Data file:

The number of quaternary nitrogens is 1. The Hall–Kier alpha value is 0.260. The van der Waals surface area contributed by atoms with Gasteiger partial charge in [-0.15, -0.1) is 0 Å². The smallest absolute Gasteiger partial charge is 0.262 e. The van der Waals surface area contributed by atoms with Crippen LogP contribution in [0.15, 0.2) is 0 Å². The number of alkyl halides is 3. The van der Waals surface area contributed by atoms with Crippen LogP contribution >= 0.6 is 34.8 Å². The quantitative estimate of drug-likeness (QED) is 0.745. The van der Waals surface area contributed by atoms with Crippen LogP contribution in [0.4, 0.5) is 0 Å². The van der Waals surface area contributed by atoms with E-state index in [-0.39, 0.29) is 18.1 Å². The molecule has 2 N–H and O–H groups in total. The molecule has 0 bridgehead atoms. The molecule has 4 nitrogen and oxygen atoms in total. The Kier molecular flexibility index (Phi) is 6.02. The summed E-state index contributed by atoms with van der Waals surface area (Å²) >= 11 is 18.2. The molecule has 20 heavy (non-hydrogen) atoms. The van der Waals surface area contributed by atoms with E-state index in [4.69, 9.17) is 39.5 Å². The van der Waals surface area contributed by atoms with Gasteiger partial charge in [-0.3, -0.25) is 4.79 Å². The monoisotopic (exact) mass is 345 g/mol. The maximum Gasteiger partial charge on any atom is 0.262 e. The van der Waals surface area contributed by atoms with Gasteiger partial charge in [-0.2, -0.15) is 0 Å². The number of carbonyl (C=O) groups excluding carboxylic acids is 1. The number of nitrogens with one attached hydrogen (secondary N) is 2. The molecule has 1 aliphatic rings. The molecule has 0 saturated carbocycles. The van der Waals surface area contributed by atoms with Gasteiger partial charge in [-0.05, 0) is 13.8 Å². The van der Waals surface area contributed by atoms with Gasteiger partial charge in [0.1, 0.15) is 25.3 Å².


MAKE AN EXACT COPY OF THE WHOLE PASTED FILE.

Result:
The number of quaternary nitrogens is 1. The Hall–Kier alpha value is 0.260. The van der Waals surface area contributed by atoms with Gasteiger partial charge in [-0.15, -0.1) is 0 Å². The smallest absolute Gasteiger partial charge is 0.262 e. The van der Waals surface area contributed by atoms with Crippen LogP contribution in [0.15, 0.2) is 0 Å². The number of alkyl halides is 3. The van der Waals surface area contributed by atoms with Crippen LogP contribution >= 0.6 is 34.8 Å². The quantitative estimate of drug-likeness (QED) is 0.745. The van der Waals surface area contributed by atoms with Crippen LogP contribution in [0.4, 0.5) is 0 Å². The van der Waals surface area contributed by atoms with E-state index in [-0.39, 0.29) is 18.1 Å². The molecule has 2 N–H and O–H groups in total. The molecule has 0 bridgehead atoms. The molecule has 4 nitrogen and oxygen atoms in total. The Kier molecular flexibility index (Phi) is 6.02. The summed E-state index contributed by atoms with van der Waals surface area (Å²) >= 11 is 18.2. The molecule has 20 heavy (non-hydrogen) atoms. The van der Waals surface area contributed by atoms with E-state index in [4.69, 9.17) is 39.5 Å². The van der Waals surface area contributed by atoms with Gasteiger partial charge in [-0.3, -0.25) is 4.79 Å². The monoisotopic (exact) mass is 345 g/mol. The maximum Gasteiger partial charge on any atom is 0.262 e. The van der Waals surface area contributed by atoms with Gasteiger partial charge in [-0.2, -0.15) is 0 Å². The number of carbonyl (C=O) groups excluding carboxylic acids is 1. The number of nitrogens with one attached hydrogen (secondary N) is 2. The molecule has 1 aliphatic rings. The molecule has 0 saturated carbocycles. The van der Waals surface area contributed by atoms with Gasteiger partial charge in [-0.05, 0) is 13.8 Å². The van der Waals surface area contributed by atoms with Gasteiger partial charge in [0.1, 0.15) is 25.3 Å².